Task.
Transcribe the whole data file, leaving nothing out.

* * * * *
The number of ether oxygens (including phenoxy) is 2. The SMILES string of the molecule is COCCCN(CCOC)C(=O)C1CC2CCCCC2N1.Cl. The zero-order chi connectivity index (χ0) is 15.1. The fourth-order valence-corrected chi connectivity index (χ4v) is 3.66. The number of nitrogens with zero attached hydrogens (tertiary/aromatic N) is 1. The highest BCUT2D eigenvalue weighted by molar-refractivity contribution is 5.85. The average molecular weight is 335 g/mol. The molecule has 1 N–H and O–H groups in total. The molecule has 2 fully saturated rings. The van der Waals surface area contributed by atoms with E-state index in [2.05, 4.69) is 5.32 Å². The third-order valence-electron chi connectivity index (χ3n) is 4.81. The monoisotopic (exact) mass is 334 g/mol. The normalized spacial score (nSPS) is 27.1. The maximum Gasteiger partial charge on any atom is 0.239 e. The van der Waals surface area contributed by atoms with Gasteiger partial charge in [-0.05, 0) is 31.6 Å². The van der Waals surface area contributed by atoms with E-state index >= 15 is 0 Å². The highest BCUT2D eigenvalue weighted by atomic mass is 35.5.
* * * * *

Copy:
The number of ether oxygens (including phenoxy) is 2. The SMILES string of the molecule is COCCCN(CCOC)C(=O)C1CC2CCCCC2N1.Cl. The zero-order chi connectivity index (χ0) is 15.1. The fourth-order valence-corrected chi connectivity index (χ4v) is 3.66. The number of nitrogens with zero attached hydrogens (tertiary/aromatic N) is 1. The highest BCUT2D eigenvalue weighted by molar-refractivity contribution is 5.85. The average molecular weight is 335 g/mol. The molecule has 1 N–H and O–H groups in total. The molecule has 2 fully saturated rings. The van der Waals surface area contributed by atoms with E-state index in [2.05, 4.69) is 5.32 Å². The third-order valence-electron chi connectivity index (χ3n) is 4.81. The monoisotopic (exact) mass is 334 g/mol. The normalized spacial score (nSPS) is 27.1. The maximum Gasteiger partial charge on any atom is 0.239 e. The van der Waals surface area contributed by atoms with Gasteiger partial charge in [-0.05, 0) is 31.6 Å². The van der Waals surface area contributed by atoms with E-state index >= 15 is 0 Å². The highest BCUT2D eigenvalue weighted by atomic mass is 35.5.